Introduction to Elm, v2 Manipulating Values Review & Q&A
Transcript from the "Manipulating Values Review & Q&A" Lesson
>> Richard Feldman: So to recap the things we've talked about here, first, we talked about strings and how you can combine them. So if we say the letter "d" ++ String.fromInt 6, that will give us the string d6. If we have a let expression, we can say, let x = 5 in x * 2.
[00:00:17] We can put as many different values that we want inside that let expression. The entire expression evaluates to what comes after in. We saw some stuff with lists, in particular list.map, which is a useful way to transform a list of one item into a list of another items.
[00:00:34] So we saw how we can use that with numbers, with strings, and even with virtual DOM nodes. Also lists have to have a consistent type which prevents run time exceptions that can otherwise occur. And finally, we saw a partial application. We saw that when we called pluralize passing "leaf" and "leaves".
[00:00:48] That gives us back a new function, which accepts the final argument that pluralize wants and sort of finishes the job. And as we'll see later, partial application and List.map and things like that can be pretty useful together. Any questions about any of this before we get to the exercises?
>> Richard Feldman: Yes.
>> Speaker 2: I have some kind of somewhat related generic questions on some of this stuff. So List.map, I'm just curious that some languages, they'll have a generic map. And in Elm, everything kind of has its own.
>> Richard Feldman: Yes.
>> Speaker 2: I'm just curious what's the difference or decision there?
>> Richard Feldman: Some languages will have a generic map, whereas Elm has a special purpose one. So this is really a question of name resolution. So in some languages, you'll have, syntactically, you'll just say the word, map. You won't say List.map or Set.map, or whatever the data structure is. In both cases, they have different implementations under the hood.
[00:01:53] They may have been arrived at using different amounts of code sharing. But fundamentally, if you're going to have a map function that works on a list, you're gonna have a different map function that works on a set, cuz those are different data structures. In Elm sort of the style is encouraged is to write everything out explicitly and say like this is a List.map.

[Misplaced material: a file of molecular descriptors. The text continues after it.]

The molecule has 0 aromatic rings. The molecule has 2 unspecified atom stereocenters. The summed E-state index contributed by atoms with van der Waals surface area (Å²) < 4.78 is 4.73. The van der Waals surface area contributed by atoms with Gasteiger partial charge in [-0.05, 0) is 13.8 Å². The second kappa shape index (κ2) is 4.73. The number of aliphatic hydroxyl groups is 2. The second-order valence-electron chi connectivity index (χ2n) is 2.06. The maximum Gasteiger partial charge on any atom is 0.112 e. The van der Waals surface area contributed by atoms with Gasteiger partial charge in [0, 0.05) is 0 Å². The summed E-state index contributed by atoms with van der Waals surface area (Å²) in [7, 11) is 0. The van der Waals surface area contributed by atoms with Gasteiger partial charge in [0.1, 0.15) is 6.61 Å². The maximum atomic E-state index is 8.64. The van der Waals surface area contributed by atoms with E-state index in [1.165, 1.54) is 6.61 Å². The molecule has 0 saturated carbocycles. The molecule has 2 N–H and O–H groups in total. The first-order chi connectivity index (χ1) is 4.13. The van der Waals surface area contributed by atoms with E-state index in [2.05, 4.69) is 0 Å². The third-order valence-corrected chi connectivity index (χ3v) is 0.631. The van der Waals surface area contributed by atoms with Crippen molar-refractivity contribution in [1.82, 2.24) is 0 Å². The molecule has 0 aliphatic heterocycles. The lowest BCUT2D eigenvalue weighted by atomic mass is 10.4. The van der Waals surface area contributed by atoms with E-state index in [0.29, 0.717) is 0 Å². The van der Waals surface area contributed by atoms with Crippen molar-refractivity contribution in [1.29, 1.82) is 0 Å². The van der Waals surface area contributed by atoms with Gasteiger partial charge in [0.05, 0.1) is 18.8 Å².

[00:02:10] It's gonna work on a list. This is a Set.map. It's gonna work on a set. Whereas in other languages they have different name resolution mechanisms that potentially let you just say map and then maybe you're passing in a sent, maybe you're passing in a list. But it may be even in the same module.
[00:02:25] But basically the reason for this is is it's sort of a has to do with sort of the design sensibilities around Elm. So, as an example like Haskell's a language where it's a different design set. It's like in Haskell it's encouraged to only use a map and Haskell supports that.
[00:02:41] Elm's compiler was written in Haskell but Evan decided to go a different direction than that.
>> Richard Feldman: No, no-
>> Speaker 2: We said, no, the compiler knows, okay, I have already checked, so it can just be an array under the hood.
[00:03:51] The compile checks are enough.
>> Speaker 2: So are there any things like that that it compiles to where like newer language features or something are gonna. I'm just kinda curious if browser target is a thing that we would ever want to care about with Elm cuz we would get less, or something?
>> Richard Feldman: Browser target is a thing that you would care about within Elm. Sorry, I don't really follow that. [LAUGH]
[00:05:38] So backwards compatibility is something that Elm takes pretty seriously as far as browsers go. And generally the design is to try and make it as compatible as with as many older browser features as possible, sort of by default. And not to use any newer browser features, unless there's really no other alternative to get that particular thing done.